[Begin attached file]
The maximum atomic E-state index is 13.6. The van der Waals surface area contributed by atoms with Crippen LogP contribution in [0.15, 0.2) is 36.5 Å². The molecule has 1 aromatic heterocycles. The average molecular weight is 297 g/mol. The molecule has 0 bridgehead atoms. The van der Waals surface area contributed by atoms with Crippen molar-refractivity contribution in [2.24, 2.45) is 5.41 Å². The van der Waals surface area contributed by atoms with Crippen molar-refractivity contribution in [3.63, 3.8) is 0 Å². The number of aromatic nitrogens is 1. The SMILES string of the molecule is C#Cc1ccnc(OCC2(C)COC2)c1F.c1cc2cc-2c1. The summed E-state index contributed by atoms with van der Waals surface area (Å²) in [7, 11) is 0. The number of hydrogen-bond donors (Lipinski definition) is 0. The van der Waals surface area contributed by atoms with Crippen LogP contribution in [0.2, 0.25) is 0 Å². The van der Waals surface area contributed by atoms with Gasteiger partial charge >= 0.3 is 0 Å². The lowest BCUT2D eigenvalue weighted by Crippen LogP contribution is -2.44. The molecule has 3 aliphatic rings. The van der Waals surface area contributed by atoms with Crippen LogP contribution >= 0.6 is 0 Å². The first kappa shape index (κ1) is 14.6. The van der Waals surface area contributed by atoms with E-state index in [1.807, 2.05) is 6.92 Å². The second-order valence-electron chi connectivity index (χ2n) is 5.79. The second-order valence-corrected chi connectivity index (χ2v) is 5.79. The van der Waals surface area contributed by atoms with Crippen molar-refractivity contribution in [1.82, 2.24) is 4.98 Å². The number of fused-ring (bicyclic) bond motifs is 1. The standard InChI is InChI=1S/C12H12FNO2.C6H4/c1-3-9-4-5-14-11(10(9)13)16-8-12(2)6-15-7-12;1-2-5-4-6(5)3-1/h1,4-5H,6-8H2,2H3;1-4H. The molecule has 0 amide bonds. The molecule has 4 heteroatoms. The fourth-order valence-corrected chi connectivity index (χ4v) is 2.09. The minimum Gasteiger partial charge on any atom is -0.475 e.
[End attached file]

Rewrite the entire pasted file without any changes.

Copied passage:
The maximum atomic E-state index is 13.6. The van der Waals surface area contributed by atoms with Crippen LogP contribution in [0.15, 0.2) is 36.5 Å². The molecule has 1 aromatic heterocycles. The average molecular weight is 297 g/mol. The molecule has 0 bridgehead atoms. The van der Waals surface area contributed by atoms with Crippen molar-refractivity contribution in [2.24, 2.45) is 5.41 Å². The van der Waals surface area contributed by atoms with Crippen molar-refractivity contribution in [3.63, 3.8) is 0 Å². The number of aromatic nitrogens is 1. The SMILES string of the molecule is C#Cc1ccnc(OCC2(C)COC2)c1F.c1cc2cc-2c1. The summed E-state index contributed by atoms with van der Waals surface area (Å²) in [7, 11) is 0. The number of hydrogen-bond donors (Lipinski definition) is 0. The van der Waals surface area contributed by atoms with Crippen LogP contribution in [0.2, 0.25) is 0 Å². The van der Waals surface area contributed by atoms with Gasteiger partial charge >= 0.3 is 0 Å². The lowest BCUT2D eigenvalue weighted by Crippen LogP contribution is -2.44. The molecule has 3 aliphatic rings. The van der Waals surface area contributed by atoms with Crippen LogP contribution >= 0.6 is 0 Å². The first kappa shape index (κ1) is 14.6. The van der Waals surface area contributed by atoms with E-state index in [1.807, 2.05) is 6.92 Å². The second-order valence-electron chi connectivity index (χ2n) is 5.79. The second-order valence-corrected chi connectivity index (χ2v) is 5.79. The van der Waals surface area contributed by atoms with Crippen molar-refractivity contribution in [1.82, 2.24) is 4.98 Å². The number of fused-ring (bicyclic) bond motifs is 1. The standard InChI is InChI=1S/C12H12FNO2.C6H4/c1-3-9-4-5-14-11(10(9)13)16-8-12(2)6-15-7-12;1-2-5-4-6(5)3-1/h1,4-5H,6-8H2,2H3;1-4H. The molecule has 0 amide bonds. The molecule has 4 heteroatoms. The fourth-order valence-corrected chi connectivity index (χ4v) is 2.09. The minimum Gasteiger partial charge on any atom is -0.475 e.